Stein’s speech “was very much fixated on September,” said Laura Rosner, a U.S. economist at BNP Paribas SA in New York and a former researcher at the Federal Reserve Bank of New York. Bernanke’s semi-annual testimony to Congress last week “softened the schedule and brought back the data dependence that Stein reduced,” she said, referring to Bernanke’s comment that the FOMC will alter buying based on fresh economic indicators.
Fifty-one percent of survey respondents said monetary policy is too easy, compared with 10 percent who said that the current stance is too tight. The Fed has pushed up its balance sheet to $3.54 trillion through bond buying and held its benchmark interest rate near zero to cut lending costs, spur growth and combat unemployment.
The jobless rate has fallen to 7.6 percent, while payrolls have risen an average of 201,830 jobs per month over the past six months. U.S. employers expanded payrolls by 195,000 in June for a second straight month, the Labor Department said July 5, capping 12 months of advances above 100,000 for the longest such streak since May 2000.
Bernanke reiterated last week that the FOMC will buy bonds until seeing signs of substantial labor-market improvement.
“Job growth is strong,” said Thomas Costerg, an economist at Standard Chartered Plc in New York, who expects the FOMC in September to reduce monthly purchases to $75 billion. “If we continue to see some strong nonfarm payroll data and the housing market continues to be good they would probably go in September,” he said, referring to the FOMC’s first tapering.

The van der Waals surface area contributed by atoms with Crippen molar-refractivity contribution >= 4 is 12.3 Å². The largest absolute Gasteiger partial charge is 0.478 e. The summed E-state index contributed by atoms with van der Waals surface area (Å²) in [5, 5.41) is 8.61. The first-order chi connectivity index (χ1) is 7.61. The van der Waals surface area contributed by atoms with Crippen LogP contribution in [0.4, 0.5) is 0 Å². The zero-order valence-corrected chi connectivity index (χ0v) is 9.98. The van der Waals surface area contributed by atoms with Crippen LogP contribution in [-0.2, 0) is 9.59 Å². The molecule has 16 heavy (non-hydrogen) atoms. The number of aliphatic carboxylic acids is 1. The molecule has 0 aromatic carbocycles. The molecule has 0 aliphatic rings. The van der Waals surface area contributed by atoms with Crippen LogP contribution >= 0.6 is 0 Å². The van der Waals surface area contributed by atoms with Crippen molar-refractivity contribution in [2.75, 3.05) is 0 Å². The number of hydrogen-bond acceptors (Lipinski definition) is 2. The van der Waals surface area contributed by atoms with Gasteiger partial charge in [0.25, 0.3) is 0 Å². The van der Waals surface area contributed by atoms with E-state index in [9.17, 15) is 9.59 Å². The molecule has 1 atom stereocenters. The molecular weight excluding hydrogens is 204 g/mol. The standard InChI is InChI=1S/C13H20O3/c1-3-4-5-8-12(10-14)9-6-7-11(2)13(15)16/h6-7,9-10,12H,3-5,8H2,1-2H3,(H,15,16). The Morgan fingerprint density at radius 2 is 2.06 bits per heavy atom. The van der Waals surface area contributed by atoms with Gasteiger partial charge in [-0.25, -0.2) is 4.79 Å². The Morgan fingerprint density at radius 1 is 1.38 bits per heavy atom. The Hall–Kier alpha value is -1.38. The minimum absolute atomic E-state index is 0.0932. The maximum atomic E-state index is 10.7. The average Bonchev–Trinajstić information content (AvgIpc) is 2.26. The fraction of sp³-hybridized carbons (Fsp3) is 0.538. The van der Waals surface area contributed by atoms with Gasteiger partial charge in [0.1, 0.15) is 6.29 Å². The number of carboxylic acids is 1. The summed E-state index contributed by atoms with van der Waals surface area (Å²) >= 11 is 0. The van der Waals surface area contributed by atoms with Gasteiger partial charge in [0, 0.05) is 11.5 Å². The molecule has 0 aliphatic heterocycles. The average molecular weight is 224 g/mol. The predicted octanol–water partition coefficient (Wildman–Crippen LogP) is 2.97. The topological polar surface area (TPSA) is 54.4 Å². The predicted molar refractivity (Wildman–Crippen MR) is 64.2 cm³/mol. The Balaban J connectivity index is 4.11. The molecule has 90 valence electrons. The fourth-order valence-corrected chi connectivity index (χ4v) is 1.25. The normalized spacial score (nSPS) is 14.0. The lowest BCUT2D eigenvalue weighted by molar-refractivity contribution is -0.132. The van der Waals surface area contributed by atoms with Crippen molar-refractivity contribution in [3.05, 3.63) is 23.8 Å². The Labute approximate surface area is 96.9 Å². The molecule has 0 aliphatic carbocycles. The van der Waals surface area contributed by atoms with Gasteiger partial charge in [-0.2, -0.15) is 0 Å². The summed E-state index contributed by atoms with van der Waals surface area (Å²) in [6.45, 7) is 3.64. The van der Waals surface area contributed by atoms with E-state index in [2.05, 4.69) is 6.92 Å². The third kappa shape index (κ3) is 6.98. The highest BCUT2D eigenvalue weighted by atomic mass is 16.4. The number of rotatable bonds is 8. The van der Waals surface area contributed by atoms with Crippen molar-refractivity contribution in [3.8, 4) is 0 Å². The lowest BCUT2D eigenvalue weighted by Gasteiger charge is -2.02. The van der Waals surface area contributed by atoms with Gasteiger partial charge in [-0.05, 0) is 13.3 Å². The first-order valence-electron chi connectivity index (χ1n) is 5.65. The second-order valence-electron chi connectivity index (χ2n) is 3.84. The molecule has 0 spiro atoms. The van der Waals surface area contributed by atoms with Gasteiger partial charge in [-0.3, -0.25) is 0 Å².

The proportion of unemployed workers who have been without a job for six months or more has fallen to less than 37 percent from about 40 percent when Bernanke launched the current round of quantitative easing in September.
“September is about as long as they can wait” to taper, said Christopher Low, the chief economist at FTN Financial in New York, who expects the Fed to cut monthly purchases to $65 billion in September.
“Bernanke’s commitment to cut gradually in a series of measured steps implies that this isn’t the kind of thing they’ll do in three months,” he said. “It requires more time than that because they want to gauge the economic impact as they scale it back.”
Fifteen percent of economists expect the FOMC to make its first cut in bond buying at its Oct. 29-30 meeting, while 28 percent forecast the move at the Dec. 17-18 gathering, the date of Bernanke’s final scheduled press conference for the year.
“Tapering doesn’t mean that they’re any closer to raising the funds rate,” said Stuart Hoffman, chief economist at Pittsburgh-based PNC Financial Services Group Inc., referring to the benchmark interest rate.
Bernanke “is trying to say there’s a big difference between ending our QE and the time when we would raise the funds rate, which would be considerably after QE ends,” he said.
To contact the reporters on this story: Jeff Kearns in Washington at firstname.lastname@example.org; Joshua Zumbrun in Washington at email@example.com; Catarina Saraiva in Washington at firstname.lastname@example.org
To contact the editor responsible for this story: Chris Wellisz at email@example.com